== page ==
Dental Abscess

What Is A Tooth Abscess?

Tooth abscesses (aka dental abscesses) are bacterial infections formed near the root of a tooth or the gums. These infections are known to form pockets of pus that must be drained and washed thoroughly by a dentist to eliminate the infection. Though they most often develop as a result of untreated cavities, they can also develop due to cracks or chips in the teeth that have occurred through injury.

Abscesses can occur in different regions. When they occur in the tip of a tooth’s root, this is known as a periapical abscess. They may also occur in the gums around the side of a root, which is known as a periodontal abscess.

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What Causes A Tooth Abscess?

There are two main causes of a tooth abscess. The first is some cavity leading into the roots or gums. The second is a bacterial infection. If there is a way into the inside of a left unfilled tooth, there is a high chance of bacteria finding its way inside eventually. When a bacterial infection has invaded the innermost sections of a tooth, an abscess develops. Following this development, one can feel as though they have a persistent toothache. Over time, the infection can also spread to other teeth and other areas of the body as well. If an abscess does develop, it is important to seek treatment as soon as possible to prevent further infection and complications.

What Are The Stages of A Tooth Abscess?

There are three stages to a tooth abscess. These are tooth decay, pulp infection, and the spread of infection.

  1. Tooth Decay – When plaque builds up inside a tooth, it eats away at the enamel and forms a cavity. When bacteria occupy this cavity, they secrete acids that continue to erode the tooth itself. Once bacteria reaches the sensitive dentin, it can spread through the tooth’s interior, forming an abscess.
  2. Pulp Infection – With bacteria in the tooth pulp, nerve irritation and inflammation become apparent. This triggers the immune system to react, causing even more inflammation and causing the development of pus. This pus builds up around the root, placing pressure on surrounding tissues and structures and causing pain and swelling.
  3. Infection Spread – In the late stage of an abscess, the infection spreads to neighbouring structures from the infected root. This could lead to the erosion of bone tissue, particularly in the jaw, and can even spread throughout the body if untreated.
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Symptoms of A Tooth Abscess

Examples of tooth abscess symptoms include:

  • Sensitivity to hot or cold temperatures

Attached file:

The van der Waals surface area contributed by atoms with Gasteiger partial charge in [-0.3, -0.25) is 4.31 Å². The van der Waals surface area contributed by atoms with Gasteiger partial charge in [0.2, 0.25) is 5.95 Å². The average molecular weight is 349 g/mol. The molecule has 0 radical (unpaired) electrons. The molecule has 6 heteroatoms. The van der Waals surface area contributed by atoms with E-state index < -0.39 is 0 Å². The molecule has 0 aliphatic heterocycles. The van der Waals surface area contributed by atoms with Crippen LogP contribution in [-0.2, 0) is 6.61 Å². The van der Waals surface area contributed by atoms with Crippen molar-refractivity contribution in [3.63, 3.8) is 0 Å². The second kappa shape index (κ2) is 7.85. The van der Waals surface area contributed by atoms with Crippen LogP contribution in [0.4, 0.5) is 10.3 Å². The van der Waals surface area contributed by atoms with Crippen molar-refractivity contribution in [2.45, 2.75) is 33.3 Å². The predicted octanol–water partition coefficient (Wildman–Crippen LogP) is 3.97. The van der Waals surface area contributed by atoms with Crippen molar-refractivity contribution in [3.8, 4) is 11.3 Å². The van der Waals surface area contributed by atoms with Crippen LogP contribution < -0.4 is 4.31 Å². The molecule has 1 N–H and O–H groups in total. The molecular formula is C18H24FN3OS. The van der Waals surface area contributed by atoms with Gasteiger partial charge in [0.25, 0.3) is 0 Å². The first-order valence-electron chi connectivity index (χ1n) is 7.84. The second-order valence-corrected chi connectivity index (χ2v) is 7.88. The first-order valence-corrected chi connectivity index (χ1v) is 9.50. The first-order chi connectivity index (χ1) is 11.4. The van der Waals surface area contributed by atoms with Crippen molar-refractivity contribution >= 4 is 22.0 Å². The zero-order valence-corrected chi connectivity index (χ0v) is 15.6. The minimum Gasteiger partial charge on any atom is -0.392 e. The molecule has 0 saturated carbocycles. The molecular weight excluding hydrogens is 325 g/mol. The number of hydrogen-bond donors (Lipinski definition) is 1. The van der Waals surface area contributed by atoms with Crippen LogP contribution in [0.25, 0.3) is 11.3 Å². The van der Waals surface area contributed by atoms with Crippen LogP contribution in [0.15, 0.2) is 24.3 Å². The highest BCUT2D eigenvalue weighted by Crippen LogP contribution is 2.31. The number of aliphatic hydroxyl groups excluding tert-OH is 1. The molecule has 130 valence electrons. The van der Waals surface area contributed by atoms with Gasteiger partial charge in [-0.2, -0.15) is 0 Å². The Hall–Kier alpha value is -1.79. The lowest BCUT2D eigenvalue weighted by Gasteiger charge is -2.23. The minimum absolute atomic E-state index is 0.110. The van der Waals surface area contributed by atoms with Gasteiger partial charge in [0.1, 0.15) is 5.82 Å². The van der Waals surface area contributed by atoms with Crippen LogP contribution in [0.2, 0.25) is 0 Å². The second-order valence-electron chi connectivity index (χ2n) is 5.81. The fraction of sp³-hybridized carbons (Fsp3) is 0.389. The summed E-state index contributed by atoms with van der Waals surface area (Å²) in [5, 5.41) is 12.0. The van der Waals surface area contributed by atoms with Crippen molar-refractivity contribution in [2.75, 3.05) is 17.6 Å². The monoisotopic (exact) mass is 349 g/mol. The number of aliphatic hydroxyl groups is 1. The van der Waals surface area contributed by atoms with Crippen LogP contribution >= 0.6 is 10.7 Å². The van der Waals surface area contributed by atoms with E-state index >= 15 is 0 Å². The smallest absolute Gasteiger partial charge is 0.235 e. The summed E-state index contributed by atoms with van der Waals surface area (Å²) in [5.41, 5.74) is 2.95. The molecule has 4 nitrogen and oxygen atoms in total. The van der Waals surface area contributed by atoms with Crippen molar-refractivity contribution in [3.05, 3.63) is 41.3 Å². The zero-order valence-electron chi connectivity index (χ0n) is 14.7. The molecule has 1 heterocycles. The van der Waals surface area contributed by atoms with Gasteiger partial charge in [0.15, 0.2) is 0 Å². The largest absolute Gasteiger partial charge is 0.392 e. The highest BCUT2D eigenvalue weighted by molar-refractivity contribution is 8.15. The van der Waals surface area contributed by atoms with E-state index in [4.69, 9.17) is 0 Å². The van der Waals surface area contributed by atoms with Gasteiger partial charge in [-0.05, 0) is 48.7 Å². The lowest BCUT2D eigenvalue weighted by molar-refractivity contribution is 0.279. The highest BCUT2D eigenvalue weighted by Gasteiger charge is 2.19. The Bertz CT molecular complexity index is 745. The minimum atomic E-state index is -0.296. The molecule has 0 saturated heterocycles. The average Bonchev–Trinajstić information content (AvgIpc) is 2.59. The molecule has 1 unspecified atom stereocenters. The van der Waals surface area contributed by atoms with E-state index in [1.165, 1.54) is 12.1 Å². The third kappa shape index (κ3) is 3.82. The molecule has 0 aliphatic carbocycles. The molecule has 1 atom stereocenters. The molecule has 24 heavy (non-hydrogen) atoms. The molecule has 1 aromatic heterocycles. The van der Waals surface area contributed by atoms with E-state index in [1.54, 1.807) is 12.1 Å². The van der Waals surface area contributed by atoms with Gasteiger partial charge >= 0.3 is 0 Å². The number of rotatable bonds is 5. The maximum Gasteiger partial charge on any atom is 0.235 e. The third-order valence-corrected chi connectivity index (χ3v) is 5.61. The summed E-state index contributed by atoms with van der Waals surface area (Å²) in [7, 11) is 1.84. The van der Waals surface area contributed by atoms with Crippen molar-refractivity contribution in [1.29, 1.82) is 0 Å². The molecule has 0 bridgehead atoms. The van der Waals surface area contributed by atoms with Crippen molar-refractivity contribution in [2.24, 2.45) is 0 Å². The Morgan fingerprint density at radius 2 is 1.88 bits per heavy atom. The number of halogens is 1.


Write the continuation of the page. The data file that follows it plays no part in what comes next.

• Sensitivity to pressure or painful chewing
  • Persistent toothaches extending into the jaw, neck, or ears
  • Swelling in the face or cheek
  • Swollen lymph nodes under the jaw or on the neck
  • Trouble breathing or swallowing
  • A sudden rush of salty liquid in the mouth coinciding with pain relief indicating that an abscess was ruptured.

Treatment Options for A Tooth Abscess

Treating a tooth abscess requires the elimination of the infection. There are several procedures that a dentist near me may use depending on how far the infection has spread.  A typical tooth abscess treatment may include:

  • Draining The Abscess – This involves making a small incision into the abscess allowing the pus to drain out. This will be followed by a salt-water rinse to wash the area out and may include a small rubber drain to keep the area open while the swelling decreases.
  • Root Canal – The dentist will drill into the infected tooth to remove the damaged tissue and drain the abscess. Then, the pulp chamber and root canals are filled and sealed. The tooth may be topped with a dental crown to increase its durability. Root canals give dentists the chance to save a tooth in circumstances where the pulp has been heavily eroded.
  • Pulling The Tooth – If the infection has worn down the tooth too much for it to be saved, the dentist will have to pull the tooth to drain the abscess.

In some cases, a dental abscess may lead to tooth extraction and missing teeth which, sometimes can be replaced with a dental implant.

If the infection has spread to other teeth, the jaw, or any other areas, antibiotics may be prescribed in order to limit further spreading. They may also be prescribed in cases where the immune system has been weakened. The most common antibiotics that are used include Amoxicillin, Azithromycin, Cefoxitin, Metronidazole, and Penicillin. They are not always required, but they may be necessary in order to prevent the further spread of the infection and avoid complications. Always consult with your doctor before using medications. Some people may be allergic to medications.